Why Does My Pet Eat Grass?
Are you concerned when your dog or cat eats grass, then throws
up afterwards? You'll probably feel relieved to know that pets
eat grass because their bodies need it.
Dogs and cats have been eating grass for a long time. In fact,
grass is so popular among dogs that one species, dog grass, is
named after them. Dog grass is also known as couch grass and
quack weed, and it grows in all but the southern-most states.
You can think of grass as an herbal medicine. It acts as an
internal cleanser, expelling excess mucus, bile, and other
impurities. It also cleanses the bowels and expels worms. Cereal
grasses contain enzymes, vitamins, minerals, and amino acids.
Grass also contains chlorophyll, which was used for relieving
pain, treating infections, ulcers, skin diseases, and anemia
prior to the use of antibiotics.
Some pet owners grow grass specifically to give to their pets
to prevent or treat diarrhea, anemia, cataracts, fleas, tumors
excessive shedding, and other pet health problems. Pets that are
fed grass on a regular basis are less likely to crave outdoor
grass. So, if you don't feel comfortable with your pet eating the
grass in your lawn, you may want to grow your own grass for them
Try growing rye or barley sprouts. These sprouts are preferred
over wheat grass because some animals are sensitive to wheat.
Follow these instructions to grow rye or barley grass. Soak
one cup organically grown grain in one quart water for 8 to 10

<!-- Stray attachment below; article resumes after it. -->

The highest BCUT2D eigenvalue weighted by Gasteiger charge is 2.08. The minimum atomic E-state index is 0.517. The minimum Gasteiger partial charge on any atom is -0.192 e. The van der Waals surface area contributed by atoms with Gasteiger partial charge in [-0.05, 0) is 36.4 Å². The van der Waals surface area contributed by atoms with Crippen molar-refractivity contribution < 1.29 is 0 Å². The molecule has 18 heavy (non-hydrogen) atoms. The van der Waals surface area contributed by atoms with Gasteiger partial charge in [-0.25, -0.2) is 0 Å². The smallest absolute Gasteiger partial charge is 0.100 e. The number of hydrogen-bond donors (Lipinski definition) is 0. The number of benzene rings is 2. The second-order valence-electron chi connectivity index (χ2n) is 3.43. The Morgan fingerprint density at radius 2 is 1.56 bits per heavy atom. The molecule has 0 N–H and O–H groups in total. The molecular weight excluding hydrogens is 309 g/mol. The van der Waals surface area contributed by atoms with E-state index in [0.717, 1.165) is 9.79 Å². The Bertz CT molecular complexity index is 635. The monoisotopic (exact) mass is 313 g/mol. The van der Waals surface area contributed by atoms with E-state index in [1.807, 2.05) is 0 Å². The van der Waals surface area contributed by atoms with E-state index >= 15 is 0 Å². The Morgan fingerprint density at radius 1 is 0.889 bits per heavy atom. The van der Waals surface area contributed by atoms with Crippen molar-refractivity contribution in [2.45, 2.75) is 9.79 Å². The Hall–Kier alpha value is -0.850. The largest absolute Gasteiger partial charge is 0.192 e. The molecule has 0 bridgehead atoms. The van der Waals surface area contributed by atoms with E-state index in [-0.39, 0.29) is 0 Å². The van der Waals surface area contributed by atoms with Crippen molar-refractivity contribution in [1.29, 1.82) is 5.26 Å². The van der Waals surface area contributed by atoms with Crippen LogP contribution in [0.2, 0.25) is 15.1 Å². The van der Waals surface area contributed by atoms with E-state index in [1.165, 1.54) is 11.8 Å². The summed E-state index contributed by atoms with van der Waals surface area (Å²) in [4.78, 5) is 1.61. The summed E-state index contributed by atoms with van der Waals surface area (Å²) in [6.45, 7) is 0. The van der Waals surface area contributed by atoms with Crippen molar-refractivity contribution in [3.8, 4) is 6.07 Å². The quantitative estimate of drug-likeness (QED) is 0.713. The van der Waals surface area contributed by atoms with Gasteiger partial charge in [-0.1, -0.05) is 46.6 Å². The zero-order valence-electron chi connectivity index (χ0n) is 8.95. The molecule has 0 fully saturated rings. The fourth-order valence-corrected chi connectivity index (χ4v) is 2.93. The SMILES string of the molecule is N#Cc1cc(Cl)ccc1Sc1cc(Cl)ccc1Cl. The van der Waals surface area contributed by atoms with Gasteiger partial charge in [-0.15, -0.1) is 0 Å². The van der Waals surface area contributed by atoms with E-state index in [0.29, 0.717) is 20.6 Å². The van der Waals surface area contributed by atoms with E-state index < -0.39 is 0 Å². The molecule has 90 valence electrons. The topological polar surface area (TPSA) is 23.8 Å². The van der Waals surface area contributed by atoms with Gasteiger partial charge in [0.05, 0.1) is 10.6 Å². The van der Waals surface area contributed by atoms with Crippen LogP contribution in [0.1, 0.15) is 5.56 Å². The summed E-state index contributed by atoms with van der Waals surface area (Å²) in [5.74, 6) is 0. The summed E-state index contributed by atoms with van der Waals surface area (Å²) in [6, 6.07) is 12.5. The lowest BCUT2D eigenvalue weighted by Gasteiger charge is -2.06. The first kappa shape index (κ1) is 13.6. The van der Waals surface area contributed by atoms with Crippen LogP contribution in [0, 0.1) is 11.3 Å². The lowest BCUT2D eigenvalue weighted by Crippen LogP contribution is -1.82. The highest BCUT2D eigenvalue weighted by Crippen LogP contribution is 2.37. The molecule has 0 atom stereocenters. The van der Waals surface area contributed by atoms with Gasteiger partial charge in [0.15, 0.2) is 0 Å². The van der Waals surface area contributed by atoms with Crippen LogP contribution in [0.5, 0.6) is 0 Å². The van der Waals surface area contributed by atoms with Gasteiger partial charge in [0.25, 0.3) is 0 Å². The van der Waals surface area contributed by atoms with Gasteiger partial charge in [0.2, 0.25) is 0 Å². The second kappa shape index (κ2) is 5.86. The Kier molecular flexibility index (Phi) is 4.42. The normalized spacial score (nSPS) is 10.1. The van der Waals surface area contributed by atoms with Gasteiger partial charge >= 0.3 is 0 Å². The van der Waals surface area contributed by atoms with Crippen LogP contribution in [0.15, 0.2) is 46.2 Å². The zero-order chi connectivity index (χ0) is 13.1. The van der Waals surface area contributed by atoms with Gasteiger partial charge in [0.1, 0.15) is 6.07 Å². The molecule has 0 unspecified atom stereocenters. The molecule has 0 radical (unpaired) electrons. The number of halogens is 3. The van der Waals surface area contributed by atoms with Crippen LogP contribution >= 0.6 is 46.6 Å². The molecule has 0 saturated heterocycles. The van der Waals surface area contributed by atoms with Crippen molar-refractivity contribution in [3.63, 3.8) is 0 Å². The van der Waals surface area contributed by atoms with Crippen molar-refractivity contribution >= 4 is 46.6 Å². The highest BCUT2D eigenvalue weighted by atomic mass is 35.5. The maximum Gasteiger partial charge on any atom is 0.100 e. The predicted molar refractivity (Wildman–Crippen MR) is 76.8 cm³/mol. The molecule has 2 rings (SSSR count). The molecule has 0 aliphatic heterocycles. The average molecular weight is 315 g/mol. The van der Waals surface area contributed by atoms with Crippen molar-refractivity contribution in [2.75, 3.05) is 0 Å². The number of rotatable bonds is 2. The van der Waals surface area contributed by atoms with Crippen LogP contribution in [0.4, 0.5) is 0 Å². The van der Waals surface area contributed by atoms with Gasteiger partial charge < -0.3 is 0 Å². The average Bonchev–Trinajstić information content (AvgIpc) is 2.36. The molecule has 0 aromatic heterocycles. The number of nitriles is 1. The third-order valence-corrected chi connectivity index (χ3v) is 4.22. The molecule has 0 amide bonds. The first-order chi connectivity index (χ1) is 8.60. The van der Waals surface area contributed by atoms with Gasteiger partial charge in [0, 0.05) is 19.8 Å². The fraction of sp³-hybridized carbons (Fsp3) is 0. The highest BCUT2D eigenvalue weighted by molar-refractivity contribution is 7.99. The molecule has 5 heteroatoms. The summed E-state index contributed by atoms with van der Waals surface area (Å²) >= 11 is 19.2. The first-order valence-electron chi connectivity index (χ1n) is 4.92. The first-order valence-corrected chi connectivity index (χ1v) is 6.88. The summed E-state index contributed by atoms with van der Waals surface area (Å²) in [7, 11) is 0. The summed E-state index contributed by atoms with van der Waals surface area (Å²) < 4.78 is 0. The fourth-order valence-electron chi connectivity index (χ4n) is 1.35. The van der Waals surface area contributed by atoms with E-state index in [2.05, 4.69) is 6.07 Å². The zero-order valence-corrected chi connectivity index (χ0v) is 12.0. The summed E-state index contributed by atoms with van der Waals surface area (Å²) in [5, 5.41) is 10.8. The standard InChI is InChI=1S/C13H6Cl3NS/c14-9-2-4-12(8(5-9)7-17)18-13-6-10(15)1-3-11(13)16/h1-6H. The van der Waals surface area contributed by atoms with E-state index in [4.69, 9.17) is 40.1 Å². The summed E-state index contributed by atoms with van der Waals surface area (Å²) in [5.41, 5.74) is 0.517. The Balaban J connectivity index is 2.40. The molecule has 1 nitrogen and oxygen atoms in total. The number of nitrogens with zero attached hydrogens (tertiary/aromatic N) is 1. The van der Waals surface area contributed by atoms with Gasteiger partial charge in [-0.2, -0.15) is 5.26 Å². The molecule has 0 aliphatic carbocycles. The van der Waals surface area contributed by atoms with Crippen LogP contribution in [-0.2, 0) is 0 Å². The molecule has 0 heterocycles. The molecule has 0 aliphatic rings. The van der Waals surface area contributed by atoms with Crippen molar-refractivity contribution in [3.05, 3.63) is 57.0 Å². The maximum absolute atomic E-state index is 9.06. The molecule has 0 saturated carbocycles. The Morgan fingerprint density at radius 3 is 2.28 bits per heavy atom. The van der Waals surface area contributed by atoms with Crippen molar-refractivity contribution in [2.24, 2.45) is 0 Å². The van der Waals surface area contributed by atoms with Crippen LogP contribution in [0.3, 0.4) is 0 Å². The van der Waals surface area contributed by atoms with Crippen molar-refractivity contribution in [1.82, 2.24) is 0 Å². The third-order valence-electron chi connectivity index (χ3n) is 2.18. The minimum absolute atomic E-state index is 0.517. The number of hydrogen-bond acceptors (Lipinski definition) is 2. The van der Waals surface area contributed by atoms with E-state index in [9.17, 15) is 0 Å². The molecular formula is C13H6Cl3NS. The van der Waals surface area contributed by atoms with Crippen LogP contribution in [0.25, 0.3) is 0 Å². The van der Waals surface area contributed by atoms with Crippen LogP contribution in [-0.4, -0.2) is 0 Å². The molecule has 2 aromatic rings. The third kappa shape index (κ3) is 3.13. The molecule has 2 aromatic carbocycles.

hours. Then drain the container and leave it on its side in a
warm place, away from direct sunlight. A tiny white rootlet will
sprout from each grain within 24 to 48 hours. Caution: If you
don't see these rootlets, your grain isn't viable and should be
Next, spread the sprouting grain on one inch of moist potting
soil or top soil in a plastic garden tray. For drainage create a
one inch channel around the soil.
For two days, cover the tray. Then uncover it, and water
thoroughly. Place the tray in direct sunlight or under grow
lights. Keep the soil moist by watering when needed.
When the grass is 6-8" tall, cut it with scissors or a sharp
knife. Place grasses in a Ziploc bag, along with a damp paper
towel. Be sure to expel air from the bag before sealing. Then
store the grass in the refrigerator.
When feeding the grass to your pet, cut or mince it into tiny
pieces, or place a small amount in a blender or food processor
with other foods. To be sure your cat or dog will accept the
grass, begin feeding just a fraction of a teaspoon. Increase the
amount gradually to approximately one tablespoon per 50 lbs. of
Once your pet is given the amount of grass his body needs, you
probably won't be seeing him eating the grass in your lawn. And
you can feel relieved knowing that you're feeding him something
that he craves and that his body needs.
Deena Caruso, author, teacher, & distributor of natural
pet products Helps pet owners create healthy, happy pets. To
receive FREE "Pet Pointers" Newsletter, go to: http://www.healthyfoodforpets.com
MORE PETS INFORMATION RESOURCES updated Mon. July / 23 / 2018
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